An Essay on "Trapped In The Closet"

Trapped In The Closet is a film, of sorts, by R'n'B monstrosity, R Kelly. If you haven't watched it, it can all be found online and really should be watched by everyone.

Via the Wikipedia page I found this something awful page with mock notes on the piece. It included essay questions, so I decided to answer one.

Why does Chuck[1] look for R. Kelly under the dresser? How big do you imagine the dresser to be?

"Trapped in the Closet" by R. Kelly is a convention-defying film which has forced us all to redefine what we mean by art. In creating a new genre, the hiphopera, Kelly has surely rendered many of the old artforms redundant. It is perhaps not surprising given these seismic shifts in society that "Trapped in the Closet" remains to this day a controversial and sometimes misunderstood piece. It has raised many important questions for our world today, and leading amongst these is "Why did he look in the dresser? How big does he imagine a dresser to be?". It is this cliff-hanger which this essay will attempt to address.

Some Kelly-sceptics find the scene in which the cuckolded Rufus looks for his wife's lover [Sylvester, who is at this point quite literally "Trapped in the Closet"] in the dresser in their room, risible. They would contest that it would be impossible to hide a fully-grown man in a dresser, and on face-value this seems true. However this literal interpretation of the work merely betray the critics own philistinism.

These same critics presumably rolled their eyes in Chapter 9 when the policemen went to look under his sink. However this turned out to be a very intelligent move by the officer, probably informed by years of police training, and led to the discovery of the midget who was having an affair with his wife. Indeed in this later, and most post-modern of chapters, the policeman also looks behind a refrigerator. As unlikely as this may seem, it is clearly an intertextual reference to the film "se7en"[2], in which Kelly is asking us which of the deadly sins have been committed in this kitchen[3]. We should perhaps, therefore not be too quick to judge the recurring theme of searching in unlikely places in "Trapped In The Closet". Nothing, in the masterful hands of R. Kelly, happens by accident, and so it may be better to examine, in a serious way, why he had the character look in the dresser, and what deeper point R Kelly is trying to make.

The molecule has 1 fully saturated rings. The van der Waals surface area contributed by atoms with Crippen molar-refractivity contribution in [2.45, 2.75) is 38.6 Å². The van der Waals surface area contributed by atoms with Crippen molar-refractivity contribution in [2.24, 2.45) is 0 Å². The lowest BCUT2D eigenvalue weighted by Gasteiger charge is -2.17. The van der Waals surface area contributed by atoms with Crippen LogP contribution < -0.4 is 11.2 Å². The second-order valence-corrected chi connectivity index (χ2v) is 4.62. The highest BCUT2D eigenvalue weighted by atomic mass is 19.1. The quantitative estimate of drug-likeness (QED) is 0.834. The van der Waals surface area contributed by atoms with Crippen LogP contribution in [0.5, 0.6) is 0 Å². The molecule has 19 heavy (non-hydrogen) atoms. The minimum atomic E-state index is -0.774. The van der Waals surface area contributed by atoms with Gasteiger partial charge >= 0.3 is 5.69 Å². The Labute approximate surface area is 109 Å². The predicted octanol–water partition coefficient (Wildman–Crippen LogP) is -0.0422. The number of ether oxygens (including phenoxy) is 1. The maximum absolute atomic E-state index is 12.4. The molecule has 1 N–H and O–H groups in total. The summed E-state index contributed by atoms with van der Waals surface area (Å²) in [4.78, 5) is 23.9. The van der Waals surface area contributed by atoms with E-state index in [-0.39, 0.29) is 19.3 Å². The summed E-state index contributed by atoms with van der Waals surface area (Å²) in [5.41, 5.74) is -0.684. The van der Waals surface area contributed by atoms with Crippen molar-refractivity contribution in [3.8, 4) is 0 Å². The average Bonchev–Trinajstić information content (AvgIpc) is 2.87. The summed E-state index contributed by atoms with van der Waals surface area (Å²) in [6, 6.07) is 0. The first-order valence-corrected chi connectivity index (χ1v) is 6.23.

As mentioned above the critics assume that Rufus is searching for the fully-grown man he believes to have been intimate with his spouse. However there are a number of ways in which this assumption may be flawed.

As shown in Rufus's own private life, to assume that the affair would be with a man could be erroneous. Although we the viewer know that the transgressor is Sylvester[4], we should not assume that Rufus knows the same. However we shall discount this avenue of investigation as even a fully-grown lesbian would not fit in a dresser.

However, the assumption that Rufus is looking only for a fully grown man is also open to doubt. It may well be that Rufus knows that his wife is involved in the sordid underworld of the midget-sex trade. Perhaps he suspects Big Man or one of his cohorts may be his rival. Would a midget fit in a dresser? It would be a tight-fit for sure, but probably merits academic testing if funding can be found. Furthermore, it is possible that Rufus is looking for an even smaller form of life; perhaps a small animal or pixie, who may have retreated to the closet for post-coital reflection. It is to R. Kelly's credit that he is not explicit about this. He leaves some canvas for our imaginations to wander into, allowing the viewer to make the viewing of "Trapped In The Closet" an intensely personal one, and to hang from cliffs of our own devising. As Noam Chomsky has written, "Kelly invites each of us to open the closet within, and within each other".

It is questionable indeed whether Rufus is aware that he is looking for a person at all. The director (R. Kelly) has decided to expose to the viewer that Sylvester (R. Kelly) is "Trapped in the Closet". However all Rufus has heard is a phone ring. This heightens his suspicions of an amorous intruder, but he may be checking in the dresser merely to see if that is where the phone is hidden.